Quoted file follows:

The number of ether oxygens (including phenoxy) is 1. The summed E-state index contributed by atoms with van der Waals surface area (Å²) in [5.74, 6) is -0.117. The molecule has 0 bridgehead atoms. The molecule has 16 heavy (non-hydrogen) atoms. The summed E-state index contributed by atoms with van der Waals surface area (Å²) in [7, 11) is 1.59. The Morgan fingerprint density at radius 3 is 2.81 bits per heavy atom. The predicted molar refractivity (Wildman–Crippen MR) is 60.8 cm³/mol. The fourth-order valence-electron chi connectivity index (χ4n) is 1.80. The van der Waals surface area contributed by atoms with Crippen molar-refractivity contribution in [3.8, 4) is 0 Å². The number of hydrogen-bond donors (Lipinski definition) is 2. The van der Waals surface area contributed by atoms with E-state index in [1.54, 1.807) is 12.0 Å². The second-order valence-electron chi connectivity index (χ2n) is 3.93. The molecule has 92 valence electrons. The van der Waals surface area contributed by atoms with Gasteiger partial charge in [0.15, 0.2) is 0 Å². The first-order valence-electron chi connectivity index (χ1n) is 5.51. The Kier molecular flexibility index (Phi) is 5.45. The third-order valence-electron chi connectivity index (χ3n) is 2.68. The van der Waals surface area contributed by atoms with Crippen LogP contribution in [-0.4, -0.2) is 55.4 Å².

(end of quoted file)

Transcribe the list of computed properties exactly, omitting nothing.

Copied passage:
The number of ether oxygens (including phenoxy) is 1. The summed E-state index contributed by atoms with van der Waals surface area (Å²) in [5.74, 6) is -0.117. The molecule has 0 bridgehead atoms. The molecule has 16 heavy (non-hydrogen) atoms. The summed E-state index contributed by atoms with van der Waals surface area (Å²) in [7, 11) is 1.59. The Morgan fingerprint density at radius 3 is 2.81 bits per heavy atom. The predicted molar refractivity (Wildman–Crippen MR) is 60.8 cm³/mol. The fourth-order valence-electron chi connectivity index (χ4n) is 1.80. The van der Waals surface area contributed by atoms with Crippen molar-refractivity contribution in [3.8, 4) is 0 Å². The number of hydrogen-bond donors (Lipinski definition) is 2. The van der Waals surface area contributed by atoms with E-state index in [1.54, 1.807) is 12.0 Å². The second-order valence-electron chi connectivity index (χ2n) is 3.93. The molecule has 92 valence electrons. The van der Waals surface area contributed by atoms with Gasteiger partial charge in [0.15, 0.2) is 0 Å². The first-order valence-electron chi connectivity index (χ1n) is 5.51. The Kier molecular flexibility index (Phi) is 5.45. The third-order valence-electron chi connectivity index (χ3n) is 2.68. The van der Waals surface area contributed by atoms with Crippen LogP contribution in [-0.4, -0.2) is 55.4 Å².